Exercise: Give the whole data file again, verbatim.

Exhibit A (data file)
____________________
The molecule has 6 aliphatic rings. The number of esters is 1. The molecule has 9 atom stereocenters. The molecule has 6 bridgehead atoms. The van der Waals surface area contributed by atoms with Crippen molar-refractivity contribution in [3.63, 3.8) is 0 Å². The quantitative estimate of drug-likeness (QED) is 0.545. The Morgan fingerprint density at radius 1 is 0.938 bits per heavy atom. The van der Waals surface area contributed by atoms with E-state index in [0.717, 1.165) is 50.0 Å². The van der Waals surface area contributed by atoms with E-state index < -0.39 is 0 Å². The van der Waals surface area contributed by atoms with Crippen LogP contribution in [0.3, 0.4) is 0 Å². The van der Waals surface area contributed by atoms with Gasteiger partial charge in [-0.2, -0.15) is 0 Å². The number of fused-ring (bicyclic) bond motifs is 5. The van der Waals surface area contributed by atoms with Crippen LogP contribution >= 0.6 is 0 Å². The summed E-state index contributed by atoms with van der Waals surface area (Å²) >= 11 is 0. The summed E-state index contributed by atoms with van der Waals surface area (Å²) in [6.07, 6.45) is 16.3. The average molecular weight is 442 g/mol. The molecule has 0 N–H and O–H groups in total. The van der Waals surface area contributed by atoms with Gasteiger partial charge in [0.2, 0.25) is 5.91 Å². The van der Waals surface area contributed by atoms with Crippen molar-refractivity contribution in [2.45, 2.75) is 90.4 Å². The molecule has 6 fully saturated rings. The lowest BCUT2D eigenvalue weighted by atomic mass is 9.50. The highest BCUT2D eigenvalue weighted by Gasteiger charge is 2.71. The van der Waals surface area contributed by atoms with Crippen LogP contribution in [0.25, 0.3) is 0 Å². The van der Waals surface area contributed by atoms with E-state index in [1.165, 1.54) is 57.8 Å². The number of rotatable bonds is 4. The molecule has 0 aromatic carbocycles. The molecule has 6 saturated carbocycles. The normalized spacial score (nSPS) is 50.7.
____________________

The molecule has 6 aliphatic rings. The number of esters is 1. The molecule has 9 atom stereocenters. The molecule has 6 bridgehead atoms. The van der Waals surface area contributed by atoms with Crippen molar-refractivity contribution in [3.63, 3.8) is 0 Å². The quantitative estimate of drug-likeness (QED) is 0.545. The Morgan fingerprint density at radius 1 is 0.938 bits per heavy atom. The van der Waals surface area contributed by atoms with E-state index in [0.717, 1.165) is 50.0 Å². The van der Waals surface area contributed by atoms with E-state index < -0.39 is 0 Å². The van der Waals surface area contributed by atoms with Crippen LogP contribution in [0.3, 0.4) is 0 Å². The van der Waals surface area contributed by atoms with Gasteiger partial charge in [-0.2, -0.15) is 0 Å². The number of fused-ring (bicyclic) bond motifs is 5. The van der Waals surface area contributed by atoms with Crippen LogP contribution >= 0.6 is 0 Å². The summed E-state index contributed by atoms with van der Waals surface area (Å²) >= 11 is 0. The summed E-state index contributed by atoms with van der Waals surface area (Å²) in [6.07, 6.45) is 16.3. The average molecular weight is 442 g/mol. The molecule has 0 N–H and O–H groups in total. The van der Waals surface area contributed by atoms with Gasteiger partial charge in [0.2, 0.25) is 5.91 Å². The van der Waals surface area contributed by atoms with Crippen molar-refractivity contribution in [2.45, 2.75) is 90.4 Å². The molecule has 6 fully saturated rings. The lowest BCUT2D eigenvalue weighted by atomic mass is 9.50. The highest BCUT2D eigenvalue weighted by Gasteiger charge is 2.71. The van der Waals surface area contributed by atoms with Crippen LogP contribution in [0.25, 0.3) is 0 Å². The van der Waals surface area contributed by atoms with E-state index in [1.165, 1.54) is 57.8 Å². The number of rotatable bonds is 4. The molecule has 0 aromatic carbocycles. The molecule has 6 saturated carbocycles. The normalized spacial score (nSPS) is 50.7.